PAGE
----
Orthodox leaders call for moral leadership, rejection of hatred


Expressions of angst over the fascist demonstration in Char-lottesville, Virgina, and President Trump’s comments suggesting a moral equivalence between the demonstrators and their left-wing opponents, spread through Orthodox communities this week.

“There is no moral comparison,” said Rabbi Elazar Muskin, president of the Rabbinical Council of America.

“Failure to unequivocally reject hatred and bias is a failing of moral leadership and fans the flames of intolerance and chauvinism. While as a rabbinic organization we prefer to address issues and not personalities, this situation rises above partisan politics and therefore we are taking the unusual approach to directly comment on the words of the president.”

Rabbi Mark Dratch, the RCA vice-president, said his organization “joins with politicians of all parties, citizens of all political persuasions, and people of all faiths calling on President Trump to understand the critical consequences of his words. We call on all the leaders of our country to denounce all groups who incite hate, bigotry and racism, while taking action and using language that will heal the terrible national wounds of Charlottesville.”

The president of Yeshiva University, Dr. Ari Berman, said that “all people of conscience unambiguously condemn the racism and hatred on display in Charlottesville.”

He urged members of the YU community “to think deeply about the terrible events of last week, and consider how to respond moving forward.”

Several YU faculty members reflected on Charlottesville in a package of articles distributed before Shabbos.

“Rejection of racism is a visceral, intuitive matter and is essential to decency,” wrote Rabbi Daniel Feldman, rosh yeshiva of YU’s RIETS. “No explanation is necessary.”

“The very idea that in our time we would see a Nazi flag — perhaps the most vicious symbol of anti-Semitism — paraded in the streets of the world’s greatest democracy, and Israel’s most cherished and greatest ally, is amost beyond belief,” said Israel’s president, Reuven Rivlin, in a letter to Malcolm Hoenlein of the Conference of Presidents of Major American Jewish Organizations.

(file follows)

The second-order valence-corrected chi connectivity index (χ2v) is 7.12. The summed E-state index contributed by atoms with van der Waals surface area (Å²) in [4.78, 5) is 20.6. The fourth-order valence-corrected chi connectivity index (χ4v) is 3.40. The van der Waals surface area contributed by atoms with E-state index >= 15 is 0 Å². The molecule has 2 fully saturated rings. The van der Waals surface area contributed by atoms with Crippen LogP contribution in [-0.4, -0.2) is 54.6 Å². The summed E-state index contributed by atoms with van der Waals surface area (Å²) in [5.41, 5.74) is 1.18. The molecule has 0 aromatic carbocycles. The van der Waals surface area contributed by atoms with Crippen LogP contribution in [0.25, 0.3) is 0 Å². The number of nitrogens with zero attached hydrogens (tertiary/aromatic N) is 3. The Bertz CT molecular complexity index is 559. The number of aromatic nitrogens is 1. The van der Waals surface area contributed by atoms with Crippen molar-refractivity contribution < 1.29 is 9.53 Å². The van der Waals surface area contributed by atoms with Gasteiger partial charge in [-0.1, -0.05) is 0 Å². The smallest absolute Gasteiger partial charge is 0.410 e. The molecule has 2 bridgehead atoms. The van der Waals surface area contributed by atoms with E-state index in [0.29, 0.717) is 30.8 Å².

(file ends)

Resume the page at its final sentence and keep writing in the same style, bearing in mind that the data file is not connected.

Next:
In Lakewood, Rabbis Aaron Kotler and Moshe Zev Weisberg said in a statement that “groups marching with swastikas and assault rifles … are not America.”

With the genie of fascist talk seemingly freed from its bottle by Charlottesville and its aftermath, many Americans were confronted this week with a relaxed expression in public forums of anti-Semitism and racial hate.

In one example, a KKK leader sat down for an interview with Noticias Univision news anchor Ilia Caleron. In a widely viewed video, he tells her, “we’re going to burn you [immigrants] out” of the United States.

“How you going to do it with eleven million immigrants,” she asks.

“It doesn’t matter,” he responds. “We killed six million Jews the last time. Eleven million is nothing.”

White nationalist leader Richard Spencer used an interview on Israel’s Channel 2 to argue that Americans had good reasons to hate Jews.

“Lets be honest,” Spencer said. “Jews are vastly over-represented … in what you could call ‘the establishment’ … and white people are being dispossesed from this country. So some in the crowd were making a statement.” 

Some Orthodox Jews criticized the substance of Trump’s comments without evoking his name. Majorities in Orthodox communities, including those on the South Shore, in Brooklyn and in Lakewood, supported Trump in last November’s election.

As reported last week, both the OU and Agudath Israel issued statements denouncing the hatred displayed in Charlottesville.